The step Termeer eventually takes, the murder of his wife, Anna—the one time in his life he seemingly does what he feels like doing—is even marked deeply by cowardice. The act itself is an act of cowardice and the confession that later accompanies it is, as we have concluded, not even a confession. Termeer kills Anna in her sleep by forcing her to unknowingly swallow great quantities of the sleeping liquid Anna was already partially using. Anna never opens her eyes and dies without the knowledge of being killed; she simply dies - hardly killed by Termeer. By Termeer’s aversion to conflict it is likely that if Anna had the fortune to open her eyes, he would have never gone through with, faced with the barrier of having to act through adversity. Anna never even realizes that she is dying, yet Termeer claims relief from his general cowardice by the act. “After this act I would surely no longer be a coward!”
Termeer’s primary motivation in killing his wife is to no longer be a coward, which only serves to make him more of one. Termeer consumes his livelihood by claiming that after he does something he will no longer be a coward, then goes about doing that thing in the most cowardly way possible, to which his only solution is to commit more cowardly acts, of both commission and omission. The ensuing confession that forms the book is an apology for the consequences of his cowardice, except for the fact that it isn’t an apology at all—it is a justification.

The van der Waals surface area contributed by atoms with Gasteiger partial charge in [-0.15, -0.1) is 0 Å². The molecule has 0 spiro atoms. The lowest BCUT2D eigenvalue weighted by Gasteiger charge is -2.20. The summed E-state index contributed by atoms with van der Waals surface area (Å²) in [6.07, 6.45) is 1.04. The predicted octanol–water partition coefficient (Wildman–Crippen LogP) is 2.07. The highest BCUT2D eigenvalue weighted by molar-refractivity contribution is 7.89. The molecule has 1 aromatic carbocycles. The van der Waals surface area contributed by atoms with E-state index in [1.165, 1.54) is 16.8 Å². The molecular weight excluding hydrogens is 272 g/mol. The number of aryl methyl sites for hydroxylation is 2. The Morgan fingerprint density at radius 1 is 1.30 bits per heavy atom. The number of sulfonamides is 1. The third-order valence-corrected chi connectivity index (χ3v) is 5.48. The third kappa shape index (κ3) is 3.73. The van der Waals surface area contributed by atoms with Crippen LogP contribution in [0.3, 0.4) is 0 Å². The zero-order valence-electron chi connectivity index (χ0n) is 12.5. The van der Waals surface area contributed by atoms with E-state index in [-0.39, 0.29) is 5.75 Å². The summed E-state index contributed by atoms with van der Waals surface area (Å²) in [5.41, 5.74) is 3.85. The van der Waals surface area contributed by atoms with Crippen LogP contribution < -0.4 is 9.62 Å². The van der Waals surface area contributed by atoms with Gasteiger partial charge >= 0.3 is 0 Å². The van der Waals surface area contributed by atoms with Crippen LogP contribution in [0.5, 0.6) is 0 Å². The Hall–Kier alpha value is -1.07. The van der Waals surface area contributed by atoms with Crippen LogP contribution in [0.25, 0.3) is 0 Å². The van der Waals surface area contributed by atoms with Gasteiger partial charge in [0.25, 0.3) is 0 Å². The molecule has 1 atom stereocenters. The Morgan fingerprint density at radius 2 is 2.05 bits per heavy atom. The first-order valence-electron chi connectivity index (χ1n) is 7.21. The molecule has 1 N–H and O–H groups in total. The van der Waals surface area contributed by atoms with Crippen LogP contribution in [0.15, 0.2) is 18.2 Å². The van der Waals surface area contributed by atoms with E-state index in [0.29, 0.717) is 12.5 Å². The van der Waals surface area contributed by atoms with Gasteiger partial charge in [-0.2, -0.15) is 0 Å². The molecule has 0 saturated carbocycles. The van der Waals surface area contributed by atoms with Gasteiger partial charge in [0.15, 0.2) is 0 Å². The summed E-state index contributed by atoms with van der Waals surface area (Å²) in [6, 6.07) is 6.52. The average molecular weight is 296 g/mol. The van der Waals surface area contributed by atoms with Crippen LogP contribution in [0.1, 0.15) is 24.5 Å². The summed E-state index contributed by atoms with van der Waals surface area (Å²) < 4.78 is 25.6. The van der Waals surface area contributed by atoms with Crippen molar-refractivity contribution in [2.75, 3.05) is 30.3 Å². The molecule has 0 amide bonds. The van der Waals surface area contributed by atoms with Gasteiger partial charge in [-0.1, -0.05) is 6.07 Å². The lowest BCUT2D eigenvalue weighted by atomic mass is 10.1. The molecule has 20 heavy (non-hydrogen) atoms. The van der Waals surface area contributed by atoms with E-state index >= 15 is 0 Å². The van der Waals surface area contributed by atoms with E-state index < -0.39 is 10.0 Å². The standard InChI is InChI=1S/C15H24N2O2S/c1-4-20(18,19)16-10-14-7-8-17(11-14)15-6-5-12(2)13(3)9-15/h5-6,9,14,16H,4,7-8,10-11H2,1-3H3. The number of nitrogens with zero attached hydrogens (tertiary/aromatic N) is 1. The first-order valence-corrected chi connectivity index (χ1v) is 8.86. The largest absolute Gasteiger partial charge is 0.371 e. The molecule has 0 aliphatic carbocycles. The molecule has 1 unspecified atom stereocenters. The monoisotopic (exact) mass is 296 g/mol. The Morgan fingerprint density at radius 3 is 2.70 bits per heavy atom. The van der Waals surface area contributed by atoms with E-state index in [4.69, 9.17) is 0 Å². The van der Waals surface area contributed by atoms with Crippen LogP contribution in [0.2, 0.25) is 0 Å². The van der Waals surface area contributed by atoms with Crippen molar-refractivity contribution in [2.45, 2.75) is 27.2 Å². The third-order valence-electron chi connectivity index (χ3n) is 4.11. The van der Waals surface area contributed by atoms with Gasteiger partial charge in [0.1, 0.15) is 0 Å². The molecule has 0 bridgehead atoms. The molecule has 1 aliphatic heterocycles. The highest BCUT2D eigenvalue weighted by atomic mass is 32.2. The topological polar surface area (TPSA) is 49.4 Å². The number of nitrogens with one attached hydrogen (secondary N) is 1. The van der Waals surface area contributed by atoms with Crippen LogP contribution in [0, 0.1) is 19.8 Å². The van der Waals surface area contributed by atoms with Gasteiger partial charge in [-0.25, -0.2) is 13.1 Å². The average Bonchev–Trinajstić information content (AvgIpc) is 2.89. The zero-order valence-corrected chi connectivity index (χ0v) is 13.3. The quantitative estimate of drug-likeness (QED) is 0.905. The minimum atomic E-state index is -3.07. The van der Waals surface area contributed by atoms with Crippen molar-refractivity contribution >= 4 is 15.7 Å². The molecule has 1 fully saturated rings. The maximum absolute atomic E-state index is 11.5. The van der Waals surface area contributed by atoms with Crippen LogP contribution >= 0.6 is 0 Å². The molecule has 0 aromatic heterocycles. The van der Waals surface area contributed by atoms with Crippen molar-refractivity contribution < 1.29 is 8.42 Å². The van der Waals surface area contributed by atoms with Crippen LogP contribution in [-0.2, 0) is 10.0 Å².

The Philosophy of a Coward
“Is it like that with other people, or does nature grant them the reality of which she concedes to me only the reflection?”
Marcellus Emants, A Posthumous Confession
The Fatalist Coward
The ardent fatalism of Emants and Termeer, and we can drop the distinction between the two versions of the same thing here, accounts for Termeer’s inability to recognize or accept guilt. Coetzee described an essay Emants writes on Turgenev where, ignoring Turgenev, Emants holds that our lives our driven by unconscious forces within us, impelling us to act, and it is only through these actions we can come to understand who we are. Instead of acting in a way in accordance to how we are, according to Emants, we instead are in accordance to the way we act. The action is the primary force of our being, not an output of our control. A Posthumous Confession is not dissimilar to the formation, where in meaning to write a confession, Emants really writes a semi-autobiography with a confessional tone. And the novel is semi-autobiographical because it is not only about Emants; the lens is quickly turned on us: “Respected, honoured, decent, high-minded reader, if you think you have become so excellent by free will, why then are you not even better? Is it because you have not wanted to be, or because you could not?” Isn’t that great?